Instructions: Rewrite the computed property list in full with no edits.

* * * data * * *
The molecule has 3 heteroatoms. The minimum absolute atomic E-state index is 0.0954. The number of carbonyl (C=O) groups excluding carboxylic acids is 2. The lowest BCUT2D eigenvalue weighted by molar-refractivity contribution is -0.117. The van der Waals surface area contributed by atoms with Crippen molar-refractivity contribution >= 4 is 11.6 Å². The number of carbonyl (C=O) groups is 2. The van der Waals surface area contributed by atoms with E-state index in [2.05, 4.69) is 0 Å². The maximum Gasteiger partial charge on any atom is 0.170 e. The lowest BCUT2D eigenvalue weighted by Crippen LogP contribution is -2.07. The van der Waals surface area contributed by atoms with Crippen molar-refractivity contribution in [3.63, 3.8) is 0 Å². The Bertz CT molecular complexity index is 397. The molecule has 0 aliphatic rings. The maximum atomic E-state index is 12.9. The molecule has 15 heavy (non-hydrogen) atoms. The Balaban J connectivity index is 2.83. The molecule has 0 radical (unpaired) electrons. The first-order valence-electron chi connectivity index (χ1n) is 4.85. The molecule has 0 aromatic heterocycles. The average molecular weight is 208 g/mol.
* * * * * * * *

The molecule has 3 heteroatoms. The minimum absolute atomic E-state index is 0.0954. The number of carbonyl (C=O) groups excluding carboxylic acids is 2. The lowest BCUT2D eigenvalue weighted by molar-refractivity contribution is -0.117. The van der Waals surface area contributed by atoms with Crippen molar-refractivity contribution >= 4 is 11.6 Å². The number of carbonyl (C=O) groups is 2. The van der Waals surface area contributed by atoms with E-state index in [2.05, 4.69) is 0 Å². The maximum Gasteiger partial charge on any atom is 0.170 e. The lowest BCUT2D eigenvalue weighted by Crippen LogP contribution is -2.07. The van der Waals surface area contributed by atoms with Crippen molar-refractivity contribution in [3.63, 3.8) is 0 Å². The Bertz CT molecular complexity index is 397. The molecule has 0 aliphatic rings. The maximum atomic E-state index is 12.9. The molecule has 15 heavy (non-hydrogen) atoms. The Balaban J connectivity index is 2.83. The molecule has 0 radical (unpaired) electrons. The first-order valence-electron chi connectivity index (χ1n) is 4.85. The molecule has 0 aromatic heterocycles. The average molecular weight is 208 g/mol.